Message from Nobody, 2016 (or: ‘He’s at it again’) 19/12/2016
Xmas may be a time for reflection. I am just a little inspired by the old queen’s birthday message each year – a repetitive, spin-doctored piece of elder wisdom. And I am optimistic or deluded enough to believe that the individual, the nobody if you will, remains important. ‘I think and I blog, therefore I am’. Democracy has arguably been improved by the internet, even if the rapid daily news cycle, social media and fake news present challenges to our leaders.
Disasters and horrors large and small fill the news. As individuals, we go about our lives, play and work (like it or not), enjoy our wins and suffer our losses. To continue the ‘suppository of all wisdom’ series recently reactivated by a populist politician, 2016 has been “anus horribilis” , with plenty of evidence of evil and madness in the world: feeling, even if remotely, the horror of Syria and the almost palpable impotence of western powers; the insane outcome of elections in the country that’s said to lead the free world – though not, if ever, morally; the genocidal belligerence and moral vacuum shared by great non-western powers; the march of climate change – can it be halted?
But there’s much to inspire hope: the oratory of Barak Obama; being a supporter of organizations that are trying to improve life on earth; wonderful individuals – I think of activist academics and thinkers like Naomi Klein, Jared Diamond and our own Tim Flannery and Joe Camilleri, who continue to write and speak with clarity and elegance, teaching us about the world and offering hope; other individuals like the Victorian woman who lost her hands and feet to septicaemia yet helped by scientists and engineers faces up to life with dignity and even humour. Just living and working in multicultural Oz makes me feel that most people are basically good and can live together, helping each other; that differences of culture and religion are more fascinating than problematic, that our common humanity should get us through; that indigenous Australians despite huge challenges are slowly moving forward out of the mess that colonization made. Advances in health care post the Human Genome Project continue to astound. And consider people fleeing to Oz from persecution, seeking safety and a better life, and often succeeding despite the appalling treatment meted out in our name. What a shameful ‘rite of passage’ we created and are slowly dismantling!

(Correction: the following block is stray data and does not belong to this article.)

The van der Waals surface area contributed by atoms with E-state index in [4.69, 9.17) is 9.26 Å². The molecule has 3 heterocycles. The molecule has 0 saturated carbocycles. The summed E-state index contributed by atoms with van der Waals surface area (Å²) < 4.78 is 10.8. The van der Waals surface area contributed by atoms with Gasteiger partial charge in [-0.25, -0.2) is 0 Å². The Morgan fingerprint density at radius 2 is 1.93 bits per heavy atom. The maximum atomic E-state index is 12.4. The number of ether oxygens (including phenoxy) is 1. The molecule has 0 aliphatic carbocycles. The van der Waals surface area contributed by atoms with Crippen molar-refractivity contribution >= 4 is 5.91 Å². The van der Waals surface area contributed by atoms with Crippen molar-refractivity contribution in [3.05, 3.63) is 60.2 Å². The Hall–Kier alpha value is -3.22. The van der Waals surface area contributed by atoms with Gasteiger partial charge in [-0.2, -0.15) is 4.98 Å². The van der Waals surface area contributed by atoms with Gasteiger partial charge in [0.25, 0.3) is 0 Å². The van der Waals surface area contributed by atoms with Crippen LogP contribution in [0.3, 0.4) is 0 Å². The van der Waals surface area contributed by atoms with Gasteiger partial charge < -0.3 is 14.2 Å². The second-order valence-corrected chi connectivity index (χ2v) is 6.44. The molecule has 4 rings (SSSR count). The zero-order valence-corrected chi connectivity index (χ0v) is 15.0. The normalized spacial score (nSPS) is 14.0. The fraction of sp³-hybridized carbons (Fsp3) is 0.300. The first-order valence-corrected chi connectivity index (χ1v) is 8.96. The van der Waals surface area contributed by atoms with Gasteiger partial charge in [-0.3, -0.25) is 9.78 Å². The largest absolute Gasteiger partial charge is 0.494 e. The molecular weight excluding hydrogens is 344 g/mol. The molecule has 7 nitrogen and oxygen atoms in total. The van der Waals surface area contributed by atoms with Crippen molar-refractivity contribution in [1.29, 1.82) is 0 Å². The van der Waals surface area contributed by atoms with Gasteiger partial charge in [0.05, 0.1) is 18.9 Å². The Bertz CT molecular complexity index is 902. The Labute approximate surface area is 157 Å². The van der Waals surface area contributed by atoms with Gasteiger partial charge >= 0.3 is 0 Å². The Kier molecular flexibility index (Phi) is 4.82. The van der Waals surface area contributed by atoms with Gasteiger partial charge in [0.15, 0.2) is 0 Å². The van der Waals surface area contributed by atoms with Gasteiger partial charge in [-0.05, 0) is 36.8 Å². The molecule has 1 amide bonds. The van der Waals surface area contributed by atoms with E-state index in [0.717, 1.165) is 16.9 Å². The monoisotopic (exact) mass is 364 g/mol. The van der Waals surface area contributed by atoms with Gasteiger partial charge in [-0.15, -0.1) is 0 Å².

Climate change, and the dangerous technologies that worsen it, remain the biggest challenge to the whole ‘human project’, an enormous self-inflicted wound that may destroy human culture just as it is ending the history of less destructive species. Can we mitigate greed, suspicion and national self-interest to the point of turning it around? Many fine minds and groups, and a few leaders, are applying themselves to the problem – yet the task at hand is huge. What can any of us do, other than reduce our own carbon footprints? Well, we can demand of our elected representatives that they ditch coal and fracking, support renewable energy, make Oz a leader again, not a laggard and saboteur. If we do just one political act this year, maybe we could do that: find out who our own state and federal pollies are and send them that message, ask them what they themselves will do?
Throughout the Cold War, the Bulletin of the Atomic Scientists used to publish the doomsday Clock to show how close we were drawing to nuclear apocalypse. I understand they have restarted it in response to failure to control nuclear weapons. There should also be a Climate Clock, ticking down to midnight. Just now I think it would show about 2353, but it can be turned back – of course it can! It’s over to us, as Tim Flannery said.